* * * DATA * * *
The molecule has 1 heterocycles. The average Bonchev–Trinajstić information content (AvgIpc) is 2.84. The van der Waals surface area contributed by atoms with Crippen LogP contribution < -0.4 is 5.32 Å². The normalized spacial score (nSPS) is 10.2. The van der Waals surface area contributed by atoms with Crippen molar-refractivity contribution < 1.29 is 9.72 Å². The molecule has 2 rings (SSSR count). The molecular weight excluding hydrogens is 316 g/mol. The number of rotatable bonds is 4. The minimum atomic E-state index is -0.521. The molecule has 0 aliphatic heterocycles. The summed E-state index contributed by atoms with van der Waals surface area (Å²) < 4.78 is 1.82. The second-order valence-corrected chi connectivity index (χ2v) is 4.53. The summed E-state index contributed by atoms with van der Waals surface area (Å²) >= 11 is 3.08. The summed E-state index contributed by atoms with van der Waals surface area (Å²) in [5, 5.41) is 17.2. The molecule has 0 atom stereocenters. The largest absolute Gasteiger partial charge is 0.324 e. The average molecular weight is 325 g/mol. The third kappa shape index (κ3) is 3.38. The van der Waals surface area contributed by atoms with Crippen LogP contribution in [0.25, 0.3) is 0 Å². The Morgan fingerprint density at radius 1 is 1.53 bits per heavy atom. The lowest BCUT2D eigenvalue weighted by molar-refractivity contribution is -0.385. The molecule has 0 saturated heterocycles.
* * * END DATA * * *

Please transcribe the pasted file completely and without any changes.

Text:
The molecule has 1 heterocycles. The average Bonchev–Trinajstić information content (AvgIpc) is 2.84. The van der Waals surface area contributed by atoms with Crippen LogP contribution < -0.4 is 5.32 Å². The normalized spacial score (nSPS) is 10.2. The van der Waals surface area contributed by atoms with Crippen molar-refractivity contribution < 1.29 is 9.72 Å². The molecule has 2 rings (SSSR count). The molecular weight excluding hydrogens is 316 g/mol. The number of rotatable bonds is 4. The minimum atomic E-state index is -0.521. The molecule has 0 aliphatic heterocycles. The summed E-state index contributed by atoms with van der Waals surface area (Å²) < 4.78 is 1.82. The second-order valence-corrected chi connectivity index (χ2v) is 4.53. The summed E-state index contributed by atoms with van der Waals surface area (Å²) >= 11 is 3.08. The summed E-state index contributed by atoms with van der Waals surface area (Å²) in [5, 5.41) is 17.2. The molecule has 0 atom stereocenters. The largest absolute Gasteiger partial charge is 0.324 e. The average molecular weight is 325 g/mol. The third kappa shape index (κ3) is 3.38. The van der Waals surface area contributed by atoms with Crippen LogP contribution in [0.25, 0.3) is 0 Å². The Morgan fingerprint density at radius 1 is 1.53 bits per heavy atom. The lowest BCUT2D eigenvalue weighted by molar-refractivity contribution is -0.385. The molecule has 0 saturated heterocycles.